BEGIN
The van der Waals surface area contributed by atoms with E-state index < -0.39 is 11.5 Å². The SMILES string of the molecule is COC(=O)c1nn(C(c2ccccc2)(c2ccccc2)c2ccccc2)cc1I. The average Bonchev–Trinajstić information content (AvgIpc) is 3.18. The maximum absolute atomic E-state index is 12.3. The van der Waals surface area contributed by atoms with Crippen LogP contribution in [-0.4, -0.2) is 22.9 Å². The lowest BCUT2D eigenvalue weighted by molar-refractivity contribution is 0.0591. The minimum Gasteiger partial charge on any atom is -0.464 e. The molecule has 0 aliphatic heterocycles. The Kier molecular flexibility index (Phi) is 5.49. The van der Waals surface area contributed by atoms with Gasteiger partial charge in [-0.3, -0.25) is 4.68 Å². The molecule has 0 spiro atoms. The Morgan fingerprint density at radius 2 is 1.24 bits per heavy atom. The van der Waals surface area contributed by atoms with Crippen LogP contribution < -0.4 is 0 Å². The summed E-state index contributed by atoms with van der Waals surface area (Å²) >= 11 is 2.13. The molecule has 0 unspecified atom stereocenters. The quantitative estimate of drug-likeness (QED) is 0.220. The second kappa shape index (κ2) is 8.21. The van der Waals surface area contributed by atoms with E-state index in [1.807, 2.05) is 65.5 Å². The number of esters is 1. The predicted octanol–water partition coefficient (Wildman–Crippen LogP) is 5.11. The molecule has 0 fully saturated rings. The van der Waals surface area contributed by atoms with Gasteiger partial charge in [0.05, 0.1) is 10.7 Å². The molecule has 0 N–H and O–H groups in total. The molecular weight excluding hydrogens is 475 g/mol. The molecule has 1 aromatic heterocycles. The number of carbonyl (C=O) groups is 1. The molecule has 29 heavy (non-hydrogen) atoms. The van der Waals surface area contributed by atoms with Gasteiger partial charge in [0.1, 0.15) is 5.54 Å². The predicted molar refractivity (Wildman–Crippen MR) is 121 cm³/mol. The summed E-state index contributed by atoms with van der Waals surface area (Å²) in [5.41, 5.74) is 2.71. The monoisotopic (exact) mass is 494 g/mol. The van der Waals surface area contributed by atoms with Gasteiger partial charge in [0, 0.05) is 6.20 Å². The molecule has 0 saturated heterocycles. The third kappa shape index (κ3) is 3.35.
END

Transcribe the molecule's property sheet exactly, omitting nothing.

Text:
The van der Waals surface area contributed by atoms with E-state index < -0.39 is 11.5 Å². The SMILES string of the molecule is COC(=O)c1nn(C(c2ccccc2)(c2ccccc2)c2ccccc2)cc1I. The average Bonchev–Trinajstić information content (AvgIpc) is 3.18. The maximum absolute atomic E-state index is 12.3. The van der Waals surface area contributed by atoms with Crippen LogP contribution in [-0.4, -0.2) is 22.9 Å². The lowest BCUT2D eigenvalue weighted by molar-refractivity contribution is 0.0591. The minimum Gasteiger partial charge on any atom is -0.464 e. The molecule has 0 aliphatic heterocycles. The Kier molecular flexibility index (Phi) is 5.49. The van der Waals surface area contributed by atoms with Gasteiger partial charge in [-0.3, -0.25) is 4.68 Å². The molecule has 0 spiro atoms. The Morgan fingerprint density at radius 2 is 1.24 bits per heavy atom. The van der Waals surface area contributed by atoms with Crippen LogP contribution < -0.4 is 0 Å². The summed E-state index contributed by atoms with van der Waals surface area (Å²) >= 11 is 2.13. The molecule has 0 unspecified atom stereocenters. The quantitative estimate of drug-likeness (QED) is 0.220. The second kappa shape index (κ2) is 8.21. The van der Waals surface area contributed by atoms with E-state index in [1.807, 2.05) is 65.5 Å². The number of esters is 1. The predicted octanol–water partition coefficient (Wildman–Crippen LogP) is 5.11. The molecule has 0 fully saturated rings. The van der Waals surface area contributed by atoms with Gasteiger partial charge in [0.05, 0.1) is 10.7 Å². The molecule has 0 N–H and O–H groups in total. The molecular weight excluding hydrogens is 475 g/mol. The molecule has 1 aromatic heterocycles. The number of carbonyl (C=O) groups is 1. The molecule has 29 heavy (non-hydrogen) atoms. The van der Waals surface area contributed by atoms with Gasteiger partial charge in [0.1, 0.15) is 5.54 Å². The predicted molar refractivity (Wildman–Crippen MR) is 121 cm³/mol. The summed E-state index contributed by atoms with van der Waals surface area (Å²) in [5.41, 5.74) is 2.71. The monoisotopic (exact) mass is 494 g/mol. The van der Waals surface area contributed by atoms with Gasteiger partial charge in [0, 0.05) is 6.20 Å². The molecule has 0 saturated heterocycles. The third kappa shape index (κ3) is 3.35.